As I write the United States has the dubious distinction of leading the world in the number of confirmed Covid 19 infections.
We’re number one!
Those of us who wish to survive this plague and live to see another day are washing our hands, disinfecting surfaces, maintaining social distancing, and staying home.
Some healthcare workers are literally laying down their lives. We know what real heroes look like now.
If we are not healthcare providers, life is slower for many of us. Some of us haven’t left the house for weeks. We’re reading books and taking naps and tackling projects, like sewing medical masks. Our bodies are confined, but our spirits are breaking free: we go outside to garden, we sing, we dance.
Being an introvert who likes to stay at home, isolating has been okay for me. I know that extroverts are suffering, and some people who live alone are feeling hard loneliness. At this point contact with family and friends is of vital importance. At this point we are grateful for the telephone and the internet.
My church streams Morning Prayer on Sundays on Zoom. Still working on how we all use the app, but we’re working on it, separately and together. It is good to be part of this community which has been so close for so long.
Some of you are keeping in touch via Skype and other video connections. Being able to see and hear each other in real time – way cool.
Art, music, reading, gardening, rest, exercise, helping where you can, these things are getting us by. I know I’m missing options that are working for some of you. Crosswords have been big for me.
There are zillions of dance, meditation, and exercise videos on Youtube. Did you know that the Vashon Athletic Club is live streaming classes for free now? Go to their web site and click on the live streaming banner.
Oh – while I’m thinking of it, big kudos to the Vashon-Maury Food Bank. They are doing an amazing job of keeping people fed. Thank you.
And a big thank you to all you nurses and doctors and first responders and pharmacists and grocery store employees and liquor store and dispensary employees (‘bout blew my mind to find out that cannabis stores were considered “essential”) and all you other Vashonites who are keeping things going, taking care of the rest of us in this interesting time.
A lot of people are thinking that relying on digital processes will not go away when the pandemic slows down – working remotely is too easy and more efficient and green in many cases than commuting to work, not to mention that disabled people have been begging to be able to work from home for years, and it’s about time.
The shutting down of “non-essential” businesses is a severe hardship on many working people and businesses – ruinous, in fact. Renters are wondering how they’ll pay their rent in April and May. Homeowners are wondering how they’ll pay their mortgages and the first half of their property taxes.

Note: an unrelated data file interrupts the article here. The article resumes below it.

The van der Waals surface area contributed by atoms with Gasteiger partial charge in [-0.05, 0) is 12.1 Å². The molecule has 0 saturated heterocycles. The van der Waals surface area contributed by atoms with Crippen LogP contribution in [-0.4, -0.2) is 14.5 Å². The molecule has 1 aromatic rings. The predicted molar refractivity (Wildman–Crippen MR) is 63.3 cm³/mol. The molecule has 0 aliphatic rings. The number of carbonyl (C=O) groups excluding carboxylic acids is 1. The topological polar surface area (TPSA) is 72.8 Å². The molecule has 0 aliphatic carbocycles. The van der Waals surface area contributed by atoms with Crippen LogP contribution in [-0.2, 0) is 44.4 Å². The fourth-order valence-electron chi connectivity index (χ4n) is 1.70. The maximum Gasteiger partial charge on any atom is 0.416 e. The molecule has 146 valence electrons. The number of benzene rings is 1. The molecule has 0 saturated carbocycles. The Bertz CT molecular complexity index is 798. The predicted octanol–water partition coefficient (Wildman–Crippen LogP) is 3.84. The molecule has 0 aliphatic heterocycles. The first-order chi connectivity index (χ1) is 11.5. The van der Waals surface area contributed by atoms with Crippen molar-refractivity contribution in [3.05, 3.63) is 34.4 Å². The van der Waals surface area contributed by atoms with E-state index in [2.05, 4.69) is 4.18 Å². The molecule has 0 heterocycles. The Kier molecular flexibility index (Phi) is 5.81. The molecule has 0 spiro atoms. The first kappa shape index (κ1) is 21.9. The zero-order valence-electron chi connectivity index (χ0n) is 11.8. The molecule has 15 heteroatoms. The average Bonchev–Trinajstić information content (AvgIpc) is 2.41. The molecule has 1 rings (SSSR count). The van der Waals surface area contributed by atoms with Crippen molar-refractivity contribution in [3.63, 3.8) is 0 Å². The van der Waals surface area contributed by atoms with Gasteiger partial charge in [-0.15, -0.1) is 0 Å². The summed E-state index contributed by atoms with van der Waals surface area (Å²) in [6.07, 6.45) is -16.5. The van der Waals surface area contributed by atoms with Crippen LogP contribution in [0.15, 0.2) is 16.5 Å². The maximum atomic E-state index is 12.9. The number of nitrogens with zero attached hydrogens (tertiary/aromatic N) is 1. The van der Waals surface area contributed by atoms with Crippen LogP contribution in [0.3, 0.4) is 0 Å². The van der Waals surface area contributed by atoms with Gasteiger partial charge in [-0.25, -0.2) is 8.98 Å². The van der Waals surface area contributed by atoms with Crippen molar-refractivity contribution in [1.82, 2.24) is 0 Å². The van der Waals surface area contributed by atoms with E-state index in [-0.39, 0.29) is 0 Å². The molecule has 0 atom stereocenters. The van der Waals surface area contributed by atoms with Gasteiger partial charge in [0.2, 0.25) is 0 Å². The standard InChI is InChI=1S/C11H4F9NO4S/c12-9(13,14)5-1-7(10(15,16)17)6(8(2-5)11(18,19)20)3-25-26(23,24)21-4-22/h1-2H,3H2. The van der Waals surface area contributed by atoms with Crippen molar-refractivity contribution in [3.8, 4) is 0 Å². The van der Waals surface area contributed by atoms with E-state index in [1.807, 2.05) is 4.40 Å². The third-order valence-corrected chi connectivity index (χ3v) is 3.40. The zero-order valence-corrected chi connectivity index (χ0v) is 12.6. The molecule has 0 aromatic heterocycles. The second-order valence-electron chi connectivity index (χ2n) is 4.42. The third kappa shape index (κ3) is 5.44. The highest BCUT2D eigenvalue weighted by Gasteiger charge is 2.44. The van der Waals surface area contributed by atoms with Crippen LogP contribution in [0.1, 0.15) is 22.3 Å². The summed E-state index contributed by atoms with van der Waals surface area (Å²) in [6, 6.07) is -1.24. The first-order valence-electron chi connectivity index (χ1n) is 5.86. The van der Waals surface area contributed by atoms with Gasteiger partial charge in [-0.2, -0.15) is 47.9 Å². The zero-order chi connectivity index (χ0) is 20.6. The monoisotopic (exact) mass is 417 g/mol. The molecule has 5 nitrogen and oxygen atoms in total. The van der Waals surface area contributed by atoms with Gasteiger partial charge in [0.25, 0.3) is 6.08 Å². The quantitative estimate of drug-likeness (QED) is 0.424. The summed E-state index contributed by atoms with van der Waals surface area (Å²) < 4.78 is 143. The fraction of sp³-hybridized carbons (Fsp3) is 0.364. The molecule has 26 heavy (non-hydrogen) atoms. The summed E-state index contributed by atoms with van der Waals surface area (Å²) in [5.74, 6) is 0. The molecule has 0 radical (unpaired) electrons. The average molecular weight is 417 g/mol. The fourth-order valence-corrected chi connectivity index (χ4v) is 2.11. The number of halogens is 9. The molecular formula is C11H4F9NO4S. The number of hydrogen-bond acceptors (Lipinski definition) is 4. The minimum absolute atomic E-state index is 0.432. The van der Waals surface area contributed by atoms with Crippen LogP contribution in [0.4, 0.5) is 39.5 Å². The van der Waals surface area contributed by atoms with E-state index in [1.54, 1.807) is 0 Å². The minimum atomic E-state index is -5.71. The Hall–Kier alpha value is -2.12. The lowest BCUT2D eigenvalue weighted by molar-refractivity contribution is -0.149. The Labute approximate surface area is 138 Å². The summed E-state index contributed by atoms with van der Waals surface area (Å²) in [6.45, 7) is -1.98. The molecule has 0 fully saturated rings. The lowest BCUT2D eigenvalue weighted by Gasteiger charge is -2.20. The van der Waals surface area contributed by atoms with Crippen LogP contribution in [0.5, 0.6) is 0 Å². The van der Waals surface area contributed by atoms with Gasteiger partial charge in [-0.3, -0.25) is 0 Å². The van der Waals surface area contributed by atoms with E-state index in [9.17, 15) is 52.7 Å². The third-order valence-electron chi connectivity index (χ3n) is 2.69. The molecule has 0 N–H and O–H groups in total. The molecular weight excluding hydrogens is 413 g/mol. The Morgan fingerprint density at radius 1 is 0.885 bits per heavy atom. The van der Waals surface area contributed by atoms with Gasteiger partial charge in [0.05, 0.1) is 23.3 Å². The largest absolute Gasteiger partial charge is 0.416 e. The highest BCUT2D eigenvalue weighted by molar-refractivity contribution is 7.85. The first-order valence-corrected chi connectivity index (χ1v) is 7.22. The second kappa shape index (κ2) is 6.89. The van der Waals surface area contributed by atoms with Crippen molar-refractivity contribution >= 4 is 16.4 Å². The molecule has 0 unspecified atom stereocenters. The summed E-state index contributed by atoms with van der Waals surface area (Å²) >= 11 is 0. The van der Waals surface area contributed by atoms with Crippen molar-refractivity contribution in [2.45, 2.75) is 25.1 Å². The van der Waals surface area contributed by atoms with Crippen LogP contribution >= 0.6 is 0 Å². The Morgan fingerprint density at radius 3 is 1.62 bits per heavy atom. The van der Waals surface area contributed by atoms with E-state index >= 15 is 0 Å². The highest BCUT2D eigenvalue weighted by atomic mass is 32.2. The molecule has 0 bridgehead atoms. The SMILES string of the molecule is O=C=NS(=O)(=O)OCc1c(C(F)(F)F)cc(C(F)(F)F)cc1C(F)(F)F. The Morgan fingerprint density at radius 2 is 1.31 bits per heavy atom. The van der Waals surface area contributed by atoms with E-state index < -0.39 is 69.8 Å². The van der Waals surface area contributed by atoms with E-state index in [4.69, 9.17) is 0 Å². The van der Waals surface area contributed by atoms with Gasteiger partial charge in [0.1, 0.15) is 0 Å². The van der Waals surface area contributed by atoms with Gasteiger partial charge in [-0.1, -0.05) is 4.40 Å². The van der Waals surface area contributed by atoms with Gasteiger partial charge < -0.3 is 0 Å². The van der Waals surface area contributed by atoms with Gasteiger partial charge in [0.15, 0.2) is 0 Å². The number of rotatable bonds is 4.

There is talk of mortgage and rental forgiveness, and financial assistance, and no evictions or mortgage foreclosures.
The Congressional stimulus package which will mostly stimulate the prostate glands of aging white billionaires might help working people a little. How far does $1200 go these days?
The hopeful part is the way so many people are responding to the pandemic. They have come together to help the sick and the families of the sick, to help each other, to cheer each other up, to feed each other, to literally save each other’s lives in every way. This is humanity at its best.
The sad and heartbreaking thing is that health care workers and their patients and people who never make it to health care are getting sick and dying. A whole new unexpected burden of grief weighs on the world, more than we would have in the natural course of this time.
The most enraging thing about this plague for me so far has been that the first and only consideration for a certain group of people was, “How can I make a buck on this?”
There are the hoarders who bought out toilet paper, sanitizer, and sanitary wipes, and will defend their rights and their stashes with their AK-15s, I suppose, but they are small change.
It’s the soulless element of the crew that has most of the money and power that cheeses me off and hurts my feelings. Those laughing, happy criminals already have everything, and the rest of us have so little, and they want that, too.
The entire world is walking through the valley of the shadow of death, and most people are being glorious to one another, including wealthy people who have their priorities in order. They’re not all weasels, with apologies to weasels.
As the numbers of the infected and dead keep going up, we know that nothing will ever be the same. We don’t know which dear ones we shall lose. We don’t know if we’ll lose our own lives. We don’t know how long we’ll be home bound, or how many waves the pandemic will have.
We do live in interesting times.